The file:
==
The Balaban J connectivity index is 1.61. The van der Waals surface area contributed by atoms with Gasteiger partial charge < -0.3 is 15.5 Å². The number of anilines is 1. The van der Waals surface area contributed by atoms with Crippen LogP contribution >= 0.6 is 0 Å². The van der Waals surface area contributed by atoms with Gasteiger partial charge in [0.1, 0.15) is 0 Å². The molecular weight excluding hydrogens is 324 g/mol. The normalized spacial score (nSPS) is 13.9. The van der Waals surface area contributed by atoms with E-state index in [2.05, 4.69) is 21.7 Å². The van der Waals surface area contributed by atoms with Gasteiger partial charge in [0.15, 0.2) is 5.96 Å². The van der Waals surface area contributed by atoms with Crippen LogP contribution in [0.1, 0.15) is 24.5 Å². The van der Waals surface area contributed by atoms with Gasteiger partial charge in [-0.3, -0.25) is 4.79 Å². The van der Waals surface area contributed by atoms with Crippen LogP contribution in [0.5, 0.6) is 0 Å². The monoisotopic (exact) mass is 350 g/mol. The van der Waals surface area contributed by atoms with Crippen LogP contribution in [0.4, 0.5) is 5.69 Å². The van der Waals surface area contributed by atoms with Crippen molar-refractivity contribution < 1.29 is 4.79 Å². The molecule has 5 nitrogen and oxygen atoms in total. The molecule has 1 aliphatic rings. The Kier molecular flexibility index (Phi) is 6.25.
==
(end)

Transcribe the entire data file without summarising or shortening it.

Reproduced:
The Balaban J connectivity index is 1.61. The van der Waals surface area contributed by atoms with Gasteiger partial charge < -0.3 is 15.5 Å². The number of anilines is 1. The van der Waals surface area contributed by atoms with Crippen LogP contribution >= 0.6 is 0 Å². The van der Waals surface area contributed by atoms with Gasteiger partial charge in [0.1, 0.15) is 0 Å². The molecular weight excluding hydrogens is 324 g/mol. The normalized spacial score (nSPS) is 13.9. The van der Waals surface area contributed by atoms with E-state index in [2.05, 4.69) is 21.7 Å². The van der Waals surface area contributed by atoms with Gasteiger partial charge in [0.15, 0.2) is 5.96 Å². The van der Waals surface area contributed by atoms with Crippen LogP contribution in [0.1, 0.15) is 24.5 Å². The van der Waals surface area contributed by atoms with Gasteiger partial charge in [-0.3, -0.25) is 4.79 Å². The van der Waals surface area contributed by atoms with Crippen LogP contribution in [0.5, 0.6) is 0 Å². The monoisotopic (exact) mass is 350 g/mol. The van der Waals surface area contributed by atoms with Crippen LogP contribution in [0.4, 0.5) is 5.69 Å². The van der Waals surface area contributed by atoms with Crippen molar-refractivity contribution < 1.29 is 4.79 Å². The molecule has 5 nitrogen and oxygen atoms in total. The molecule has 1 aliphatic rings. The Kier molecular flexibility index (Phi) is 6.25.